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How Not To Smell Like An Old Athlete

The exercise benefits to older athletes
The exercise benefits to older athletes

There are great benefits to being old...1) you got to be 'old'. Better still, being old and athletic has many benefits. But nobody wants to smell, well...'old'. As an athlete, body odor is something that you have to handle on a daily basis. Whether you are running a marathon or working out at the gym, body odor is an unfortunate aspect of any athlete’s routine. However, body odor can be both managed and prevented. By understanding the causes of body odor and taking steps to eliminate it, you can ensure that you are never stuck smelling like an old athlete again.

What is Body Odor?

Did you know that sweat has no odor? Body odor is actually caused by bacteria, which feeds off of the sweat you build up during athletic activity. Your body creates two different types of sweat: eccrine and apocrine. While eccrine sweat does not lead to body odor, apocrine sweat is the type of sweat that bacteria feed off of, leading to a serious stench. On your feet in particular, about 10-15% of people host the Micrococcus sedentarius bacteria, which produces volatile sulfur compounds. These volatile sulfur compounds lead to the rotten egg smell that many athletes suffer from.

The Causes of Body Odor

There are many different reasons why your body odor may be worse than someone else’s. Along with sweat, many athletes suffer from bad body odor due to poor hygiene. If you don’t bathe or wash your clothes often enough, bacteria will remain on your body and unpleasant odors will be retained by your clothing. Diet can also contribute to body odor; many foods such as curry and garlic are very strong in smell, and other substances such as caffeine can increase your perspiration levels. Many health problems also contribute to body odor. Finally, men often face worse body odor than women due to higher testosterone levels.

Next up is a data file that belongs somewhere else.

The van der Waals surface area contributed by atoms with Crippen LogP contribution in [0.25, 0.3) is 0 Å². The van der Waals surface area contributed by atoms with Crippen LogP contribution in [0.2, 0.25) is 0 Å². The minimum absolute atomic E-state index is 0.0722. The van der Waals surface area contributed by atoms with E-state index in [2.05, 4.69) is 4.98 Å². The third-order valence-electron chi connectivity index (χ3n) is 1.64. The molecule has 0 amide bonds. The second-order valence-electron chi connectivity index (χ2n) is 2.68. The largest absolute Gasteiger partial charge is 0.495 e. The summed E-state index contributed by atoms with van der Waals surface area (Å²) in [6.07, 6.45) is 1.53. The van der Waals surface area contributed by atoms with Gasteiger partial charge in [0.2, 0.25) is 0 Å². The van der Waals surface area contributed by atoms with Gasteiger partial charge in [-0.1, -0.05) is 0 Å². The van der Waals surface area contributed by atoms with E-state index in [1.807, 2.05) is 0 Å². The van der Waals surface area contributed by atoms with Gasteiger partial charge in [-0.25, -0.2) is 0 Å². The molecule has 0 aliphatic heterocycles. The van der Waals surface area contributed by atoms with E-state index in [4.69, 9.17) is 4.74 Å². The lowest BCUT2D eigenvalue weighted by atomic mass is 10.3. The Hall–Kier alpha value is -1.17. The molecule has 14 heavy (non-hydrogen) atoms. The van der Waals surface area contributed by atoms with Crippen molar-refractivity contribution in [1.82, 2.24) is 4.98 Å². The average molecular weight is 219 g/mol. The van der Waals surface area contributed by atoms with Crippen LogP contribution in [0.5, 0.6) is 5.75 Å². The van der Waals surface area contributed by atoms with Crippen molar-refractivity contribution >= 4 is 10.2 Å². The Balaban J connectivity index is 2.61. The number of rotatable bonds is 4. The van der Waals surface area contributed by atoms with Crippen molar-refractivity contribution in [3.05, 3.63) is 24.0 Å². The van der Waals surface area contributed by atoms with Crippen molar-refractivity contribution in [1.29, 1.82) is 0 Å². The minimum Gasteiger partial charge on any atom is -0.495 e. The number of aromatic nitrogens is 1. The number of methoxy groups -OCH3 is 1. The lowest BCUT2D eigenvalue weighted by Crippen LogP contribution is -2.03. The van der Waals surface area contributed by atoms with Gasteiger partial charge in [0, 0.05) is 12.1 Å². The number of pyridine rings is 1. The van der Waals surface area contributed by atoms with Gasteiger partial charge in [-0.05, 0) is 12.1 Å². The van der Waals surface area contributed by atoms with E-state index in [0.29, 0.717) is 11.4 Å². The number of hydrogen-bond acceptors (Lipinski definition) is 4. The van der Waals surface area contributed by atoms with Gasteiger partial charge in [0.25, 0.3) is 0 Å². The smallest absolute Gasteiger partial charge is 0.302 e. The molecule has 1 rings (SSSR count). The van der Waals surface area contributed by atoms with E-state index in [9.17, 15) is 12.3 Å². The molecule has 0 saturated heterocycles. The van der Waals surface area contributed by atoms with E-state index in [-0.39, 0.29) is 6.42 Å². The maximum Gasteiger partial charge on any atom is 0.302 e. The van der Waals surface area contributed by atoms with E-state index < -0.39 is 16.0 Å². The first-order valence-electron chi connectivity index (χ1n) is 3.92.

Improving Your Scent

  • Keep It Clean: The simplest way to prevent body odor is to bathe and wash your clothes regularly. Use the shower instead of the bathtub to eliminate more bacteria from your body.
  • Eat Right: Diet is critical to preventing body odor. Avoid caffeine and sugar, which trigger your apocrine sweat glands, and drink more fluids to active your eccrine sweat glands. You can also eat parsley, celery, limes, and herbs such as thyme, sage, lavender, oregano, and others to reduce body odor.
  • Wear Breathable Fabrics: By wearing breathable fabrics, particularly on your feet, you can reduce sweat and body odor. The best fabrics include cotton and special knits designed for athletic wear.
  • Use Boric Acid: Boric acid can be extremely helpful in reducing body odor because it slows down the spread of bacteria. Apply it after you bathe in areas where your body odor is worst.

The Benefits of Activity Outweigh the Stench

In general, people become less physically active as they get older. Nearly 40 percent of people over the age of 55 report no leisure-time physical activity. The older people become, the more they need regular exercise. It helps prevent bone loss (reducing the risk of fractures) and reduces the risk of dozens of diseases associated with aging. It also increases muscle strength and may improve balance and coordination, which can reduce the likelihood of falling. It also increases the ability for basic living, making it easier to carry grocery bags, get up from a chair and take care of household chores. Being physically active is a real key in maintaining quality of life and independence.

Welcome to the fold. When you know better, you do better.

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